What tourists are saying about the Chow Kit Market in Kuala Lumpur
“You can find almost all the things here…”
Located at Chow Kit Road. It a wet market to night market. Very popular for the tourist and I guess most people heard of Chow Kit.
The wet market you can find most of the ingredient for your kitchen which is sold by mostly Indonesian traders.
This where you can easily find used clothing, leather goods and etc. It is quite an attraction with all the shouting and promoting of their goods by the vendors.
Visited March 2015
“Give it a go”
Wandering into Chowkit market, it’s a wet market, selling fresh foods, fish, meat, chicken, vegetable, fruits, spices and other stuffs for daily local people needs.
Just go there for an experience of how the local do their shopping daily and how the stalls are selling their stocks. Maximum one hour or less to visit this market is recommended and if you can handle the smelly and it’s wet floor when you get into it then you will see other surprises, the difference are your experience if you’re living in the modern country.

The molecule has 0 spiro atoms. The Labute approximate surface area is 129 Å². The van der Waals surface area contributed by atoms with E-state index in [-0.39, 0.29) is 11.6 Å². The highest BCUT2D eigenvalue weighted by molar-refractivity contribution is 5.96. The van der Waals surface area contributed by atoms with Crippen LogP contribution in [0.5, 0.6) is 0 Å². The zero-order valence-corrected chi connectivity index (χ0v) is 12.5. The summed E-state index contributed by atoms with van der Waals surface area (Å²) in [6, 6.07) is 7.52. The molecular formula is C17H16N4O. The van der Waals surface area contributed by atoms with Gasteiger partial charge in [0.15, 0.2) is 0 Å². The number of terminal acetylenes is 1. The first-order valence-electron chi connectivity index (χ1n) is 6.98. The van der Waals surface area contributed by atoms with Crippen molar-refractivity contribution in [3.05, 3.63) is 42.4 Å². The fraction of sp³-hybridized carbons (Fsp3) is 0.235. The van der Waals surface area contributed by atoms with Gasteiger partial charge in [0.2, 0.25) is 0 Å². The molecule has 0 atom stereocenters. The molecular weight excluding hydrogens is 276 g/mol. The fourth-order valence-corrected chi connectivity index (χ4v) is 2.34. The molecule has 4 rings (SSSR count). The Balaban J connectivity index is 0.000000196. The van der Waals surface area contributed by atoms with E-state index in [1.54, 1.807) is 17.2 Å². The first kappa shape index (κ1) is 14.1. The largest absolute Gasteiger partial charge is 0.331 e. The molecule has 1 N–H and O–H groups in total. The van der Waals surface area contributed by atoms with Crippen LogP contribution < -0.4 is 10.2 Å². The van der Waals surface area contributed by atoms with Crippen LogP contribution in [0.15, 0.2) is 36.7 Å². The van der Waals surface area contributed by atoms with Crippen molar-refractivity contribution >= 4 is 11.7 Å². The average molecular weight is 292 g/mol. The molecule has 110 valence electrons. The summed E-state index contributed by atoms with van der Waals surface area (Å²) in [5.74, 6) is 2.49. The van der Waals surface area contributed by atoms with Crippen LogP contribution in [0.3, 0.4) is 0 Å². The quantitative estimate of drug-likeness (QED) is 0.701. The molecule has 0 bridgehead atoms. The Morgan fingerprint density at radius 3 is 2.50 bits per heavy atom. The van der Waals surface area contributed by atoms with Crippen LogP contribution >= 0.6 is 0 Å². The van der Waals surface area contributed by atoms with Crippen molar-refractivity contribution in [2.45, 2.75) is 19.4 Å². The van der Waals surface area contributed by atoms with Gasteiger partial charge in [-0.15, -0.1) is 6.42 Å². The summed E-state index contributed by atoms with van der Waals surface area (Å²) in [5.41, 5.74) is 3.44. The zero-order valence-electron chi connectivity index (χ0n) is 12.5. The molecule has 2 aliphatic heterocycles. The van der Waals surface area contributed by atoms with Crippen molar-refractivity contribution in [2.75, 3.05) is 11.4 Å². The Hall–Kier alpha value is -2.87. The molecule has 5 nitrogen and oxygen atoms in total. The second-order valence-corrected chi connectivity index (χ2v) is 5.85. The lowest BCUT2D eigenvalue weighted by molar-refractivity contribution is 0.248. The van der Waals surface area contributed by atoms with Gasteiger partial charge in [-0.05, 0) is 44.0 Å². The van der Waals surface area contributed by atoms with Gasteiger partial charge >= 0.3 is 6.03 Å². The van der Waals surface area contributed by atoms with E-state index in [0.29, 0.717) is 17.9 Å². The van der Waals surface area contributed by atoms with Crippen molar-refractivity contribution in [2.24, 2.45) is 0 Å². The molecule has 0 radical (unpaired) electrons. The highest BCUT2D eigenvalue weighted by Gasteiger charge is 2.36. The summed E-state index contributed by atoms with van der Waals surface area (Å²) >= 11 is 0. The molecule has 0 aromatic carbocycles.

Visited March 2015
“Authentic and not for the faint hearted!!”
As soon as you arrive at Chow Kit station and walk down onto the street you will begin to feel the vibe of the place.
It is raw, authentic and how the locals live. I didn’t feel threatened or worried but there were definitely some questionable characters around and a lot of beggars.
I didn’t see any other tourists in the market at all. Lots of cheap shoes, bags, food, clothes and groceries. It is definitely targeted at locals.
I sampled some lovely delicacies from the hawkers and enjoyed satays for lunch. Have a go. I did and it was great.
It is not a must see, especially if you don’t like to be confronted with dirt, crowds and beggars, but it is the real Malaysia so for those of you who want to see that, here it is!
“Blows your mind – wow”
This is a place that brings together real food and home wares. It has a collection of small places to eat.
A must see. We visited on a week day morning and were the only tourists.
We stood out. Despite this, everyone was getting on with their business and no-one seemed to mind our visit. You will see dead animals and meat, fish and vegetables being prepared for sale. You need to see and smell this place.
Its wonderful, the people are nice and welcoming.
Visited February 2015
“Favourite place in KL”